The FAO has called in its flagship publication The State of Food and Agriculture for a review of OECD biofuel policies and subsidies so as to ‘preserve the goal of world food security, protect poor farmers, promote broad-based rural development and ensure environmental sustainability’. FAO director-general Jacques Diouf argued that ‘current policies tend to favour producers in some developed countries over producers in most developing countries. The challenge is to reduce or manage the risks while sharing the opportunities more widely’. ‘If developing countries can reap the benefits of biofuel production, and if those benefits reach the poor, higher demand for biofuels could contribute to rural development’. However ‘opportunities for developing countries to take advantage of biofuel demand would be greatly advanced by the removal of the agricultural and biofuel subsidies and trade barriers that create an artificial market and currently benefit producers in OECD countries at the expense of producers in developing countries’.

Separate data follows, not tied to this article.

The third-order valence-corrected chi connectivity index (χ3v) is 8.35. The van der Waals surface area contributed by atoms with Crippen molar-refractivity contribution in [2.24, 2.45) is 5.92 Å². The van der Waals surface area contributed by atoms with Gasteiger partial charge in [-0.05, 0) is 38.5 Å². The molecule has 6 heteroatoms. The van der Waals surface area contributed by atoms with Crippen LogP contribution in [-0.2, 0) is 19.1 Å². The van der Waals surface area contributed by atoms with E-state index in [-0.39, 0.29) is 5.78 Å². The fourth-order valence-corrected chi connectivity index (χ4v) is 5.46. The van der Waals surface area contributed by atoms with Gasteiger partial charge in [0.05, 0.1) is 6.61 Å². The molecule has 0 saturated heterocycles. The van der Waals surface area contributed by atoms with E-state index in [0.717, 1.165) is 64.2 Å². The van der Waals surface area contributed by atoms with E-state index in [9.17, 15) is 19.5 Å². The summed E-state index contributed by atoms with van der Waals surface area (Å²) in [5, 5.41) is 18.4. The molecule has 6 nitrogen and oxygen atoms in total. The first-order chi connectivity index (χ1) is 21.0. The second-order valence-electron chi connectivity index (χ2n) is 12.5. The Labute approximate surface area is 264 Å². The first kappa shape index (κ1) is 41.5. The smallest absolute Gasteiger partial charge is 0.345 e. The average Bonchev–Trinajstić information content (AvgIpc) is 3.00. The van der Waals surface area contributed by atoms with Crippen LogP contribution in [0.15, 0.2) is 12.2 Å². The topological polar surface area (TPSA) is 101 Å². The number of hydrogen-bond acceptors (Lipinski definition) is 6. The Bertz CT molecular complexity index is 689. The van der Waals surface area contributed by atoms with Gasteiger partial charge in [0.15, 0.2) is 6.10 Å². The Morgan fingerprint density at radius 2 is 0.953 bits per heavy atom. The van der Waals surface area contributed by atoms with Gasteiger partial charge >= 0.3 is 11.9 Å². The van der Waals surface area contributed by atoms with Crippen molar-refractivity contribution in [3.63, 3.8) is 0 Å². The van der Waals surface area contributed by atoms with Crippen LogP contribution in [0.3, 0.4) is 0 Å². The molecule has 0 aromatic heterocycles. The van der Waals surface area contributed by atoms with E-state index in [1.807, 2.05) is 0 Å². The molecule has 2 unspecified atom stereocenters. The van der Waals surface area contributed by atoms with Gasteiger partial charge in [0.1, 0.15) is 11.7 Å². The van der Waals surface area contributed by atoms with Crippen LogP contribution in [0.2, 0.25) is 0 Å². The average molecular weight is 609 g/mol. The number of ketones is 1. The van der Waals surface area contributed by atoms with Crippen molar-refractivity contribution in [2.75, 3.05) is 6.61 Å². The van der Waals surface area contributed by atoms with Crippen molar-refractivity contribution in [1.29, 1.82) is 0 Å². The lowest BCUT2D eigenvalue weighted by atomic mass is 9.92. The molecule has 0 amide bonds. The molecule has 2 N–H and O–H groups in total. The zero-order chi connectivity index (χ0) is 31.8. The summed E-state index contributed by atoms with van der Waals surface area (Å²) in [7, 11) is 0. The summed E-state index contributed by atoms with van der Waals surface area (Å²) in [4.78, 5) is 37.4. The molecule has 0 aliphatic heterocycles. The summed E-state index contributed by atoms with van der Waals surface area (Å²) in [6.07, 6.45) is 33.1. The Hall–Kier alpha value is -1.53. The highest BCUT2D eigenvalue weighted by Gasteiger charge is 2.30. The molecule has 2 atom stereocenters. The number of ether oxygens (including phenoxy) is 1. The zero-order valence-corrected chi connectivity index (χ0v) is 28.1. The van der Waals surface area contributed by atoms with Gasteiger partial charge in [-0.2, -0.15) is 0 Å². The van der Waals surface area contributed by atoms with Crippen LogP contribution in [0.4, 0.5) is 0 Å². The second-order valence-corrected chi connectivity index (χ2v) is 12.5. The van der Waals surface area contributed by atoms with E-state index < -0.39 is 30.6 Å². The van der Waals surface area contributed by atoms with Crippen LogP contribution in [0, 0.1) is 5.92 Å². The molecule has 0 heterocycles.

While OECD biofuel policy is largely being condemned as exacerbating the food-price crisis, the question arises what happens to global prices, if the expected expansion in EU cereals production is diverted to exports to the world market rather than increased production of biofuels? Surely the danger exists that this could deepen price declines, to the detriment of current investments in developing food and agricultural production in developing countries?
In a context of declining oil prices and fears of a global economic down-turn, investment in biofuel production could well come under review, creating a situation where there was no longer a biofuel outlet for expanded EU cereals production.